There are many metrics by which to measure how much the Nationals' bullpen has changed since this time last year, when former GM Jim Bowden entered spring training with a devil-may-care attitude toward the untested group of relievers he'd assembled.
But the most telling one might be this: Four relievers in Washington's 2010 big-league camp have more career saves than Joel Hanrahan - who went unchallenged for the closer's role last spring - had to begin the 2009 season.
From nearly the moment he got the acting GM title on March 4, Mike Rizzo began working to stop a bullpen leak he saw coming before everyone else saw it spring open. That happened the third weekend of April last year, when the Florida Marlins swept the Nationals with three ninth-inning comebacks and became the first team in major league history to win three straight games they trailed to start the ninth inning.
Rizzo threw every veteran reliever he could at the problem, whether it was by free agency or trades, and wound up with a serviceable group by the end of the season. It was, of course, too late to reverse any of the damage done at the beginning of the year, but it at least gave the Nationals a clean surface on which to build. None of the seven relievers on last year's Opening Day roster are still with the organization.
This year, the number of proven commodities in the Nationals' bullpen is exponentially higher than it was last year. Whether that leads to better production remains to be seen. But there's at least a reasonable hope the Nationals can form a solid bullpen from the pieces they've added.
Former Pirates closer Matt Capps enters as the prohibitive favorite to get the job in Washington. Manager Jim Riggleman has said he'd go with Capps "if there was a ballgame today," though he didn't sound opposed to using former Yankees reliever Brian Bruney in certain situations. Capps was non-tendered by the Pirates after having the worst year of his career -- a 5.80 ERA, a 4-8 record and a 1.656 WHIP in 57 games. But second-level stats show Capps might have been the victim of some bad luck.
His batting average on balls in play (BABIP), for example, was .364 last year. It had never been .290 in any other season of Capps' career. Ten percent of his plate opportunities ended with extra-base hits, and 11 percent of the fly balls he allowed went for home runs. Some of those things are functions of Capps' performance, but he still converted 27 of 32 save opportunities. He's a pitcher with a reputation for attacking hitters, and the Nationals are hoping last year was the season he got burned by doing so, rather than the start of a decline in his performance.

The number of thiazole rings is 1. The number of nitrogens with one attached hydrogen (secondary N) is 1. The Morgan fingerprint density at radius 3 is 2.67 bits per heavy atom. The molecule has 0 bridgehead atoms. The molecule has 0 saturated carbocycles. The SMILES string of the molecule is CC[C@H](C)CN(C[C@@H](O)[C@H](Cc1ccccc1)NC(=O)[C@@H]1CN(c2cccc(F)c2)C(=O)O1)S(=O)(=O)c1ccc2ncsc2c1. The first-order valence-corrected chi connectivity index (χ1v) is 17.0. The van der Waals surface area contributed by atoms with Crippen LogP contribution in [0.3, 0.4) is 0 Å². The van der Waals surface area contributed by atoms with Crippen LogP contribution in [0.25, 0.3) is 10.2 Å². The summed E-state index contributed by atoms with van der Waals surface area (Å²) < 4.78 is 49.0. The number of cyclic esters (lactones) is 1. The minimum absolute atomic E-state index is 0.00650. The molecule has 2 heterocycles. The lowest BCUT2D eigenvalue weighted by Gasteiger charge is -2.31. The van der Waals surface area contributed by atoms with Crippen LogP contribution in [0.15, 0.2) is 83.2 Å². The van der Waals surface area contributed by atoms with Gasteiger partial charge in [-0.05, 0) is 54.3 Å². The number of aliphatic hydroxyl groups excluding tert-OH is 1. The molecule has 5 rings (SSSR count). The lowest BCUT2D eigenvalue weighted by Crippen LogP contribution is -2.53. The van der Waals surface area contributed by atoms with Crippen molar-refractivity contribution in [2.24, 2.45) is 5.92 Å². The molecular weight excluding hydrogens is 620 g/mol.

Bruney, acquired in a trade with the Yankees at the Winter Meetings, has a power arm, but tends to struggle with control. He could get a shot to close some games, but is more likely to be a setup man. The Nationals also signed former Giants and Phillies reliever Tyler Walker to a $650,000 deal, and gave veteran Eddie Guardado a minor league deal.
They also bring back Sean Burnett, who should have a larger role than the traditional lefty specialist. Burnett took a line drive off his hand late last season, and Riggleman said he was limiting Burnett's workload because of the injury. It's conceivable Burnett winds up as a setup man, or at least shares the job. The Nationals also saw progress from Tyler Clippard, who looks to have found a home in the bullpen and was actually tougher on lefties than righties last year (lefties hit just .122 off him). He could be a seventh-inning option. Jason Bergmann seemed to have found a home in the bullpen last year, but he's out of options now, and the Nationals need to figure out if he's going to be part of their long-term plan.
Veteran Doug Slaten could get a look, and there's a chance a starter like Craig Stammen or Garrett Mock moves to the bullpen. And then there's Drew Storen, the Nationals' second first-round pick in 2009 who enjoyed a charmed run through the minor leagues last season. He's seen as the closer of the future, and will get a chance to make the team out of spring training. The Nationals love Storen's makeup and his willingness to challenge hitters. Even if he doesn't make the team, it won't be long before we see him in Washington.
If last year's bullpen was a product of Bowden's handiwork, this year's group unmistakably bears Rizzo's imprint. There's going to be competition at almost every level of the bullpen -- Rizzo's moves are often made toward that end -- and the Nationals have to hope they've got enough critical mass for a reliable closer to emerge somewhere.
If I had to guess right now, I'd say the Opening Day bullpen looks like this: Capps (closer), Bruney (setup), Burnett (lefty specialist-setup hybrid), Clippard, Walker (seventh-inning guys), Bergmann (long relief) and Slaten or Guardado (mop-up). Storen makes the team if he proves he can challenge big-league hittters and handle it; otherwise he's up by June.
Which brings us to my questions for the day:
1. What does your ideal bullpen look like? Who's in it, and who's doing what?
2. Where would you put Storen? He's got the stuff to be a late-inning reliever, but the Nationals have enough other options not to put him in that situation right away. And they could conceivably send him down to give him a little more work, especially since he's not on the 40-man roster yet.
3. On a scale of one to 10, how comfortable are you with the options to close games? Do the Nats have enough proven commodities for you, or are you still nervous a repeat of last year is possible?
Fire away in the comments section, and we'll have more spring training speculative goodness tomorrow.